Extended Audio Sample

Download Finkler Question Audiobook (Unabridged)

Extended Audio Sample Finkler Question (Unabridged) Audiobook, by Howard Jacobson
2 out of 52 out of 52 out of 52 out of 52 out of 5 2.00 (6,364 ratings) (rate this audio book) Author: Howard Jacobson Narrator: Steven Crossley Publisher: Recorded Books Format: Unabridged Audiobook Delivery: Instant Download Audio Length: Release Date: November 2010 ISBN:
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The Finkler Question is a scorching story of friendship and loss and of the wisdom and humanity of maturity. Funny, furious, unflinching, this extraordinary novel shows one of our finest writers at his brilliant best. Julian Treslove and Sam Finkler are old school friends. Despite a prickly relationship and very different lives, they've never quite lost touch with each other - or with their former teacher, Libor Sevick. Now all three are recently widowed, in their own way, and spend sweetly painful evenings together reminiscing. Until an unexpected violent attack brings everything they thought they knew into question.

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Listener Opinions

  • 4 out of 54 out of 54 out of 54 out of 54 out of 5 Rebecca | 2/20/2014

    " It started out well, but didn't seem to know how to end. "

  • 2 out of 52 out of 52 out of 52 out of 52 out of 5 Lorinda | 2/19/2014

    " The book was supposed to be well written and funny. I found it to be neither. An occasional joke pops up along the way but it is hard to maintain much interest in Julian Treslove, the main character. Although his friend Sam Finkler's activities cause the reader to cringe, he does seem to go through some development. Julian's love interest Hephzibah is well drawn. The writing is neither taut nor elegant. The book is written at the level of an uncle who tells stories at family gatherings. "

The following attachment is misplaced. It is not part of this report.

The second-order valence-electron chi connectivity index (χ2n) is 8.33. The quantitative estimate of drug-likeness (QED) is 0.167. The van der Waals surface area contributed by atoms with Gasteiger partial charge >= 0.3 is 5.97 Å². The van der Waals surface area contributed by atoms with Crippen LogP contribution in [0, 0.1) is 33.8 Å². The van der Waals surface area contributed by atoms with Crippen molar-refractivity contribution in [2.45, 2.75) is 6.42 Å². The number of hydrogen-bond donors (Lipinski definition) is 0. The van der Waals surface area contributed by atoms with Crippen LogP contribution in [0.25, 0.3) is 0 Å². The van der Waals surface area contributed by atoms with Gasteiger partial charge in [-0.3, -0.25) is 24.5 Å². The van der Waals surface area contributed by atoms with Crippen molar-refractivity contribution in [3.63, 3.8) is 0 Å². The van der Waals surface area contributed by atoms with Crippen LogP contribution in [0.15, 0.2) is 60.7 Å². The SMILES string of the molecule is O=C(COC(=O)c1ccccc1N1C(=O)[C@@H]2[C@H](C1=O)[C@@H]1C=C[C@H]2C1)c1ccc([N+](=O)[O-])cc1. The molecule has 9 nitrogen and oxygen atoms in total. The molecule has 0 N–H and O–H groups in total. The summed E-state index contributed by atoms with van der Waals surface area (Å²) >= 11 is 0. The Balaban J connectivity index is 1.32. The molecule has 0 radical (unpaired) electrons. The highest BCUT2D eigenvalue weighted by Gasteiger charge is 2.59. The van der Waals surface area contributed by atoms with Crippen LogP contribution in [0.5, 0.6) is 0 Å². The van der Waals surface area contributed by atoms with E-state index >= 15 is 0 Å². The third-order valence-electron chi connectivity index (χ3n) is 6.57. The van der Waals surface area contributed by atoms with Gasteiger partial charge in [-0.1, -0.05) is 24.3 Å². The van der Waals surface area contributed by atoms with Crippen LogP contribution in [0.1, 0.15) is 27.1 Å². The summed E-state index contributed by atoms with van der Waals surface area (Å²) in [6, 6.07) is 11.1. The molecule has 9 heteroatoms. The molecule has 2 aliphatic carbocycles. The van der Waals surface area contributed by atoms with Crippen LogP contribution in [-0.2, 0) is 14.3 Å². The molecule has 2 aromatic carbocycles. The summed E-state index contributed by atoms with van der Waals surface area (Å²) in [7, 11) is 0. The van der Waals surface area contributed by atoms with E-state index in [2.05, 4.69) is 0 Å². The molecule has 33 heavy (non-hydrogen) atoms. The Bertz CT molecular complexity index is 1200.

• 1 out of 51 out of 51 out of 51 out of 51 out of 5 Kay Lavery | 2/17/2014

    " Oh my goodness, painful to finish and not in any emotional sense. Time spent reading this is time I can't get back. Not for me at all! "

  • 2 out of 52 out of 52 out of 52 out of 52 out of 5 Ellemiek | 2/5/2014

    " I am embarassed to admit it: I gave up. I haven't given up on a book in a while not since Wally Lamb's "The hour I first believed". I don't like giving up but it just was not happening. I did not like any of the characters, nothing much happened. I am probably not clever enough to "get" the humor or the meaning of the book for that matter. All I know is that life is too short to read tedious books. Still it does not feel right I might pick it up again later. "

  • 4 out of 54 out of 54 out of 54 out of 54 out of 5 Jody | 1/19/2014

    " Can we really know our friends? Is what we imagine even close to the truth? It's a beautiful book. It's billed as comic, and there are funny bits, but it left me wanting to weep. In a good way. "

  • 1 out of 51 out of 51 out of 51 out of 51 out of 5 Debby Teplin | 1/6/2014

    " Just couldn't get through this; never really was able to get into the story. "

  • 5 out of 55 out of 55 out of 55 out of 55 out of 5 Anne Beauchemin | 1/4/2014

    " Enjoyed it. very much. Set in contemporary London, winner of the Man Booker Prize 2011. Characters are well described,unique and interesting. Very funny and insightful novel. "

  • 3 out of 53 out of 53 out of 53 out of 53 out of 5 Prasad GR | 12/28/2013

    " Amazing writer - this book has made me want to read his earlier books. "

  • 2 out of 52 out of 52 out of 52 out of 52 out of 5 Katie | 11/12/2013

    " I had a really hard time getting into this book and in fact, never actually finished it. I usually enjoy Man Booker choices but I couldn't relate to anything in this book. My mother read it and enjoyed it considerably more so maybe it's written for an older audience. "

  • 3 out of 53 out of 53 out of 53 out of 53 out of 5 Roslyn | 11/8/2013